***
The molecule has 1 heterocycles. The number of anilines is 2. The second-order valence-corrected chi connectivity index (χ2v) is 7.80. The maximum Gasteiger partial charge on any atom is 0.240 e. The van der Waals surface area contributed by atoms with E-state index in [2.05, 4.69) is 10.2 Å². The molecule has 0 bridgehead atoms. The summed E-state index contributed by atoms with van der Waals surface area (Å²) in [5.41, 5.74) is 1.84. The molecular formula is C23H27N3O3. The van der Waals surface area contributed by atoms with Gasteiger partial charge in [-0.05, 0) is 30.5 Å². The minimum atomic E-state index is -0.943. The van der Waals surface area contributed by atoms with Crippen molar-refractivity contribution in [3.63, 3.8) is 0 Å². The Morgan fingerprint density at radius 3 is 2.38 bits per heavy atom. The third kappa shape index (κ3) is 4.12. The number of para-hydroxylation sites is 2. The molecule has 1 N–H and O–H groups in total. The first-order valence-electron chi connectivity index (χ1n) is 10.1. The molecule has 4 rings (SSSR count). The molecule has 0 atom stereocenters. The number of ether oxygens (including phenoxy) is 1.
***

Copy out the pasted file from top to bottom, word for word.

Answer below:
The molecule has 1 heterocycles. The number of anilines is 2. The second-order valence-corrected chi connectivity index (χ2v) is 7.80. The maximum Gasteiger partial charge on any atom is 0.240 e. The van der Waals surface area contributed by atoms with E-state index in [2.05, 4.69) is 10.2 Å². The molecule has 0 bridgehead atoms. The summed E-state index contributed by atoms with van der Waals surface area (Å²) in [5.41, 5.74) is 1.84. The molecular formula is C23H27N3O3. The van der Waals surface area contributed by atoms with Gasteiger partial charge in [-0.05, 0) is 30.5 Å². The minimum atomic E-state index is -0.943. The van der Waals surface area contributed by atoms with Crippen molar-refractivity contribution in [3.63, 3.8) is 0 Å². The Morgan fingerprint density at radius 3 is 2.38 bits per heavy atom. The third kappa shape index (κ3) is 4.12. The number of para-hydroxylation sites is 2. The molecule has 1 N–H and O–H groups in total. The first-order valence-electron chi connectivity index (χ1n) is 10.1. The molecule has 4 rings (SSSR count). The molecule has 0 atom stereocenters. The number of ether oxygens (including phenoxy) is 1.